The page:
I agree with your observations about Waterside Centre. That one has created a dead zone right in the middle of 'Historic Properties', better looking but not unlike that hideous CIBC slab on Barrington (right next to the Grand Parade, no less). Sure, they retained the facades, and they even did a nice job of vaguely imitating the style of buildings further north that had burned down years before (and another that was demolished by Armour), but damn, they destroyed that block for the public. Although, I suppose it has good company with the beautiful Law Courts building across the street (sarcasm...lol).

I do draw back a little when I keep hearing the stark "business case" argument. For historic buildings that are a unique part of a city's downtown, business case alone doesn't really cover the situation. Sometimes there are things that function to improve the city for its citizens that aren't necessarily a great business case, but do much to improve the living experience for them. Personally, I would include having some nice examples of our historic buildings restored and maintained in good condition, with shops and services that are engaging at street level and offer something to the public. Business case alone does not always provide that.
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  #1457  
Old Posted Mar 29, 2023, 2:08 PM
OldDartmouthMark OldDartmouthMark is offline
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Originally Posted by Keith P. View Post
Now, now, Mark. I intended no insult towards you or anyone. I was merely stating that suggesting an uneconomic restoration of a badly compromised and obsolete building in order to retain all of those compromised and obsolete features did not make any sense. Anyone who was unfortunate enough to have to work in the Dennis over the last 40 or so years would be able to attest to that. It was like being dispatched to Alcatraz.
No offence taken, Keith, I was merely pointing out that I can be disrespectful as well, if that's how we want to do things.

See my comments above regarding 'business case'. I don't have anything more to add to the discussion, and I'm not about to change my mind.
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  #1458  
Old Posted Mar 29, 2023, 3:12 PM
Saul Goode Saul Goode is offline
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Originally Posted by OldDartmouthMark View Post
I do draw back a little when I keep hearing the stark "business case" argument. For historic buildings that are a unique part of a city's downtown, business case alone doesn't really cover the situation. Sometimes there are things that function to improve the city for its citizens that aren't necessarily a great business case, but do much to improve the living experience for them. Personally, I would include having some nice examples of our historic buildings restored and maintained in good condition, with shops and services that are engaging at street level and offer something to the public. Business case alone does not always provide that.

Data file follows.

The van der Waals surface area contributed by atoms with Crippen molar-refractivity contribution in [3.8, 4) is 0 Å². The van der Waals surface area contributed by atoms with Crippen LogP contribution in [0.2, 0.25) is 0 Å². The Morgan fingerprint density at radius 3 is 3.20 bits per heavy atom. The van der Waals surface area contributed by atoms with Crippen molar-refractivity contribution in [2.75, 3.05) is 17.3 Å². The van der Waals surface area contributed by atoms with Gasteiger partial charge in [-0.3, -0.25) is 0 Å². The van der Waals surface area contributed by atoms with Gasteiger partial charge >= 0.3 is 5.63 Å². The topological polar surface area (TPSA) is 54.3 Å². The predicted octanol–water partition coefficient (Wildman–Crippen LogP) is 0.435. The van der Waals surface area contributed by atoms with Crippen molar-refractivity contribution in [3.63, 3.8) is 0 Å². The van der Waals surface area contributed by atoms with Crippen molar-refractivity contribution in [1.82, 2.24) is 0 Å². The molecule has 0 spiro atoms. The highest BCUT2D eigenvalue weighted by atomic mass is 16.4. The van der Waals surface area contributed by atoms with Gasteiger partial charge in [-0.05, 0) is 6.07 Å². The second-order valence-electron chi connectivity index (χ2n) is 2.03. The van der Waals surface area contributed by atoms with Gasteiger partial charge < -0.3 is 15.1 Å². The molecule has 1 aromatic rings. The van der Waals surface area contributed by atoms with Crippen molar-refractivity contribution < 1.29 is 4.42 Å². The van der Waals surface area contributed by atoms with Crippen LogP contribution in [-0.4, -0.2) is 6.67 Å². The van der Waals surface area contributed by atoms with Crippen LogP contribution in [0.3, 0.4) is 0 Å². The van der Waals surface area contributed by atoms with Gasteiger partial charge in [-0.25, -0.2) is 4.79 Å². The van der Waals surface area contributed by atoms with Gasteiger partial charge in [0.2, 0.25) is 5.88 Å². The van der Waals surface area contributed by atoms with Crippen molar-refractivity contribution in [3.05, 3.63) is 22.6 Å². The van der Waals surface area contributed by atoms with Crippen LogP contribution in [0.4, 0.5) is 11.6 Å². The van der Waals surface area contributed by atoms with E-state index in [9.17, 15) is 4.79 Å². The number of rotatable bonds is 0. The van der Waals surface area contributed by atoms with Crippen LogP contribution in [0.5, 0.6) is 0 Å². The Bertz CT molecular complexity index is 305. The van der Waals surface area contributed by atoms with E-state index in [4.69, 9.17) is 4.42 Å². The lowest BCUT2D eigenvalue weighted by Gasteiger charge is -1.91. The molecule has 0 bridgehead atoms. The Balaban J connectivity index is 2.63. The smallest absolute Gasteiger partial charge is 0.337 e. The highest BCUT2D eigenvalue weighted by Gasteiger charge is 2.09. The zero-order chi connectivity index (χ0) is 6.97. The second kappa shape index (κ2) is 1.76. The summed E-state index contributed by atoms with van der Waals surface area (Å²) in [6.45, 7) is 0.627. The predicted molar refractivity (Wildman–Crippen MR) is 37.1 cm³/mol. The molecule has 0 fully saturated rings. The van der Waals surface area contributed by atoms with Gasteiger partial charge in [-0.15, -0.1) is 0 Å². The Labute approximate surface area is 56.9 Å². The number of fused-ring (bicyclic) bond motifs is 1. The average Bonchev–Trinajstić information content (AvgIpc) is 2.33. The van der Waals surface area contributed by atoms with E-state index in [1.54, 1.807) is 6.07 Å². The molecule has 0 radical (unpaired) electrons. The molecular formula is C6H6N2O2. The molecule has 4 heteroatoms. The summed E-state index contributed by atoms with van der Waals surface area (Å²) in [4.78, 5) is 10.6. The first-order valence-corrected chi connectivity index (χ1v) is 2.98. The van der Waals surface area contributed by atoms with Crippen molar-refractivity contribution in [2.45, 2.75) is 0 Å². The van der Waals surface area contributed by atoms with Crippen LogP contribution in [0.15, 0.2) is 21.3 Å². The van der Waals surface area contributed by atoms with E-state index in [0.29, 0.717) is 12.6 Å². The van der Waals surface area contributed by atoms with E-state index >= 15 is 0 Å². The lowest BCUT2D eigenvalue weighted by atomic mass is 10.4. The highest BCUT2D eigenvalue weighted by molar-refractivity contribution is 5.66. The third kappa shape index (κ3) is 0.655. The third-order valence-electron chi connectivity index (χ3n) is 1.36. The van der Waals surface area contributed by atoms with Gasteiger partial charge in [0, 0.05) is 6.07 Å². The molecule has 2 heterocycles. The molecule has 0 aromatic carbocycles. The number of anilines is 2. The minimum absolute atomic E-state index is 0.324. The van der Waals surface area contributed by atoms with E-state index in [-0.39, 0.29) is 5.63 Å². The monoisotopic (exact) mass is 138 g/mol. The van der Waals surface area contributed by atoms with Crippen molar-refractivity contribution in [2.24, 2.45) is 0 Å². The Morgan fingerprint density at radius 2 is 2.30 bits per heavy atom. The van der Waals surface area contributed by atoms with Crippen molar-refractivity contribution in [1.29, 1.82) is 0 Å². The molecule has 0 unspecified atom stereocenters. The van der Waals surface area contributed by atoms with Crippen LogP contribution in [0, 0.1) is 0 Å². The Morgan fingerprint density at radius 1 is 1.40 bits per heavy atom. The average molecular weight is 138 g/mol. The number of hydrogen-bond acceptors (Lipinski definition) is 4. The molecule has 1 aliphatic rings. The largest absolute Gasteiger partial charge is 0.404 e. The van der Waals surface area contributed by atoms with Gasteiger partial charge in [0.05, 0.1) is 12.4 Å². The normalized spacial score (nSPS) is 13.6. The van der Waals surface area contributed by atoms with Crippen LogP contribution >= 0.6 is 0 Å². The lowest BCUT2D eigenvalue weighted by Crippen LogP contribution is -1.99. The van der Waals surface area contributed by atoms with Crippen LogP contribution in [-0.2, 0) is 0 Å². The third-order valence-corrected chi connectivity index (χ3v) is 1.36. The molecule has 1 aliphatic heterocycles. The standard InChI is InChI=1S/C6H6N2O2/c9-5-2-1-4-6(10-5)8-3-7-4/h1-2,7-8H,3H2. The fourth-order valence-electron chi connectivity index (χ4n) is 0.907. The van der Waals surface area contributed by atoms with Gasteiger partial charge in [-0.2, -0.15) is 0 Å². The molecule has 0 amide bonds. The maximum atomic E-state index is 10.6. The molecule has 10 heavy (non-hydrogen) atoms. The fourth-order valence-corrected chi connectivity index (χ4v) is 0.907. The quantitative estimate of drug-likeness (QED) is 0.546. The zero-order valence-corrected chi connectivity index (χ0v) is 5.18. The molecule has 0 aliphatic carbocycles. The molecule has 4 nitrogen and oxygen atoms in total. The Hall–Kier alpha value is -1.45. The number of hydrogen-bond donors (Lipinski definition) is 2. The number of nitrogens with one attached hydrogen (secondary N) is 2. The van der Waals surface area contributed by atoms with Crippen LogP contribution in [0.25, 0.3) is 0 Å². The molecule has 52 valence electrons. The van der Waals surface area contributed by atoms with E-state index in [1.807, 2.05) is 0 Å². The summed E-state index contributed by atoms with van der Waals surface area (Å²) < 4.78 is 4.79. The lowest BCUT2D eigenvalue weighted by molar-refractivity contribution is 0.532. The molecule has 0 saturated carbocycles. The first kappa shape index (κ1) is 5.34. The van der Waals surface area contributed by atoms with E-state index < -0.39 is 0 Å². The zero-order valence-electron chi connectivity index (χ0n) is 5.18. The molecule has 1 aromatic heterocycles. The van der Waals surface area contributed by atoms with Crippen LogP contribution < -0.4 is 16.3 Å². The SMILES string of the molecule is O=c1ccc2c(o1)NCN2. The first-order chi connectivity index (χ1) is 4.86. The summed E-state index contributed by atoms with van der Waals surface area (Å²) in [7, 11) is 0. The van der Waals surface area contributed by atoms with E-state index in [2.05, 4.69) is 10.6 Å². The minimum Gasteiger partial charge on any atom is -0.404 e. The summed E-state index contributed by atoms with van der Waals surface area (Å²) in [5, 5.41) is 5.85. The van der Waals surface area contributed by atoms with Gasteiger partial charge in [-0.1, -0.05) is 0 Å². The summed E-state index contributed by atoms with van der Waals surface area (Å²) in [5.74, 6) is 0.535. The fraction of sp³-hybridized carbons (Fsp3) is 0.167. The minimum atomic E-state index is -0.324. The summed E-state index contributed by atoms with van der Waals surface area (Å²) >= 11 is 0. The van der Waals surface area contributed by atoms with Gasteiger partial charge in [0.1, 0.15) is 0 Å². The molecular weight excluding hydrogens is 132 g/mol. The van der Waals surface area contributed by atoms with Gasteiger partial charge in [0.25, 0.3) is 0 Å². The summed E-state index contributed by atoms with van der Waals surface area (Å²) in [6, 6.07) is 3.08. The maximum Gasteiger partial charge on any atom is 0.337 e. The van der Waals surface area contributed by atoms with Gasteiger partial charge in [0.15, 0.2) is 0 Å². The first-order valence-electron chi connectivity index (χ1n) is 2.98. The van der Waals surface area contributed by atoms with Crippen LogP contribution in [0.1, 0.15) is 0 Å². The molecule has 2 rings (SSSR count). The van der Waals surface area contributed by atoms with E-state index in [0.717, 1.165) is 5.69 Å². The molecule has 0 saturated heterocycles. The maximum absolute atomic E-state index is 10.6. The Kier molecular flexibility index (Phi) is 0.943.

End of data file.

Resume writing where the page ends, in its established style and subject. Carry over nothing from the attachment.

I agree, generally speaking, but it would require a very significant change in policy thinking to achieve, because again, it would require significant public investment.

In the case of Waterside Centre, the cost to retain, rehabilitate and bring up to code the historic buildings in question would have been four times the cost of the new construction. And that calculation was
not challenged by anyone. As the UARB stated, "Neither Heritage Trust nor HRM suggested any alternative to Armour’s proposal which would be even remotely economically feasible." (I added the boldface).

I don't think it would have been appropriate or fair to expect the property owner to bear a quadrupling of cost to satisfy the preferred public esthetic, and I kind of doubt that you would, either.
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  #1459  
Old Posted Mar 29, 2023, 3:35 PM
OldDartmouthMark OldDartmouthMark is offline
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I agree, generally speaking, but it would require a very significant change in policy thinking to achieve, because again, it would require significant public investment.

In the case of Waterside Centre, the cost to retain, rehabilitate and bring up to code the historic buildings in question would have been four times the cost of the new construction. And that calculation was
not challenged by anyone. As the UARB stated, "Neither Heritage Trust nor HRM suggested any alternative to Armour’s proposal which would be even remotely economically feasible." (I added the boldface).

I don't think it would have been appropriate or fair to expect the property owner to bear a quadrupling of cost to satisfy the preferred public esthetic, and I kind of doubt that you would, either.
Sure, perhaps the Waterside isn't the best example, for a number of reasons, but I caution against using this as a carte blanche excuse for never doing this. Despite the protests of some posters, I would have no problem had the government decided to use public money to do a better job with The Dennis. YMMV.

And heck, this is Halifax, the largest and economically strongest city in the Maritimes, with one of the oldest and most interesting histories in the entire country. Yet, take a walk around downtown Saint John, NB... Saint John... and you will see that they've done a better job than we have. This, among many other reasons, is why I think the protests are a little overblown (JMHO).
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  #1460  
Old Posted Mar 29, 2023, 3:37 PM
Saul Goode Saul Goode is offline
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I caution against using this as a carte blanche excuse for never doing this.
Which, for the record, I clearly didn't advocate. I mostly agreed with you.